MARS

There are now four planets visible in the night sky. After dusk
Saturn shines in the southwest between the constellations
Scorpius and Sagittarius. By 9:00 Mars glitters red just above
the horizon toward the east. A couple of hours later radiant
Jupiter makes his appearance. And finally in the predawn sky
brilliant Venus arrives.

Usually the brightest planets are Venus, Jupiter, Mars, Saturn
and Mercury in that order. But for a few days around September
22nd Mars actually outshines Jupiter. Not since 1971 has this
cold desert planet shone so brightly.

The ancients associated Mars with the darker side of man. Perhaps
its red color subliminally suggests blood and evil. Mars was
Nergal, lord of the underworld, for the Babylonians. The Greeks
called it Ares, the god of War. Mars also reigned over the
bloodstained battlefields of the militant Romans.

Mars has long fascinated sky watchers. At the turn of the century
the famed astronomer Percival Lowell, founder of the Lowell
Observatory in Arizona, was certain there was life on Mars. In a
powerful new telescope he saw perfectly straight canals over 100
miles long. He noted the varying color of Mars through the year
and attributed the change to the seasonal growth of vegetation.
The esteemed Lowell boldly concluded that the canals were built
by intelligent creatures to irrigate fields of crops. This
conjures up fantastic images of Martian melons, Astral
artichokes, Canal corn, God o’ War beets and Cosmic cucumbers.

Scientists using stronger telescopes and unmanned spaceships have
dispelled most of the far-fetched Martian notions. The canals are
a result of an optical illusion. Humans have a tendency to create
order and patterns out of a random array of shapes. That’s
apparently what Percival did. The seasonal color change is not
from growing and dying plants but is from gigantic dust storms
that rage across the planet’s surface. And, with apologies to
H.G. and Orsen Wells, no detectable evidence of life has yet been
found.

Beginning with Mariner 4 in 1965 a succession of spacecraft has
flown by or landed on Mars. The two orbiting Viking spacecraft in
1976 sent Landers (not Ann, but vehicles the size of small
houses) parachuting down to the surface. Sophisticated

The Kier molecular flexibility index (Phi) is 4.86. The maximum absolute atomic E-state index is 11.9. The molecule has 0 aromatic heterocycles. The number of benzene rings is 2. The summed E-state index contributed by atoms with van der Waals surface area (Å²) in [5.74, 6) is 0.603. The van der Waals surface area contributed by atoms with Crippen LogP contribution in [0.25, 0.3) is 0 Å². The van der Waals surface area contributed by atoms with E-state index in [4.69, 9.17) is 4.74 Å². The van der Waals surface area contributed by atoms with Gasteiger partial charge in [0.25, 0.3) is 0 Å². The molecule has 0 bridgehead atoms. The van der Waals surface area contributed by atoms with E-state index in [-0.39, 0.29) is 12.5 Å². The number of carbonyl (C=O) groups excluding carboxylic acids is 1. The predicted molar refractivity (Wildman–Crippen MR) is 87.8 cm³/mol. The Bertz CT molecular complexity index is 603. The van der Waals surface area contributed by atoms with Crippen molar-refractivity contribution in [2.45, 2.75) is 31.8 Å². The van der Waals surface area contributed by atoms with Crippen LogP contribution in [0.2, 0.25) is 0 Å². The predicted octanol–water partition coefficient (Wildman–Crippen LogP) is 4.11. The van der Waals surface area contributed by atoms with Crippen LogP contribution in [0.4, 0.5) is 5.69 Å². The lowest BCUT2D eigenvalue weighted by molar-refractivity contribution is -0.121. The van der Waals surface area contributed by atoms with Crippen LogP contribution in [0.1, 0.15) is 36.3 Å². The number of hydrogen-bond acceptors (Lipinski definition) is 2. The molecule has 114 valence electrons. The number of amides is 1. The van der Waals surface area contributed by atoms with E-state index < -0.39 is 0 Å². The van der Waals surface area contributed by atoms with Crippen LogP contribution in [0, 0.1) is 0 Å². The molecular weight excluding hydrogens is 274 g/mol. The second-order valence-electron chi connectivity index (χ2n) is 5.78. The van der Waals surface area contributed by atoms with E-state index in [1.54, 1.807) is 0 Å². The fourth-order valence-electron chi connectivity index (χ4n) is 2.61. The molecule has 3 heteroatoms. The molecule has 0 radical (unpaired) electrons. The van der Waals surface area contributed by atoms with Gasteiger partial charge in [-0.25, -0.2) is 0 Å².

instruments chemically analyzed soil and rocks. The red color of
the planet is not from Martian blood but from iron oxide in the
soil. Mars is rusty. Other experiments tested for the presence of
complex molecules associated with life. The results were negative
but far from conclusive.

Close-up photographs of Mars reveal surface features of immense
proportions. The tallest mountain in the solar system, Olympus
Mons, bursts from the Martian plain. It rises 17 miles, that’s 3
times higher than Mt. Everest! And after growing for a billion
years this vast volcano may still be active. You could drop the
entire state of Rhode Island into its massive caldera. However I
suggest you start with Washington, D.C..

A canyon or actually a series of canyons–3,000 miles long and
13,000 feet deep–rips across the planet’s exterior. This gorge
dwarfs the Grand Canyon and would stretch from San Francisco to
Philadelphia. Numerous other channels resemble meandering earthly
streambeds. This evidence suggests that powerful rivers, larger
than any on Earth, once etched the Martian surface.

The prominent polar caps of Mars are frozen carbon dioxide (dry
ice) and underneath lies permanently frozen water (permafrost).
The canyons, rust and ice all suggest that Mars may once have
been a much wetter planet. Where there is liquid water, life can
exist. The next spacecraft to visit Mars will continue to search
for evidence of past life by performing more sensitive soil
analysis.

This month’s exceptional brightness of Mars, caused by the
coincidental positions of the Earth, Mars and the Sun, will not
happen again until the fall of 2003. Don’t wait until then. Take
an evening stroll and enjoy our brilliant sanguinary neighbor.

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Skills

Posted on

August 23, 2009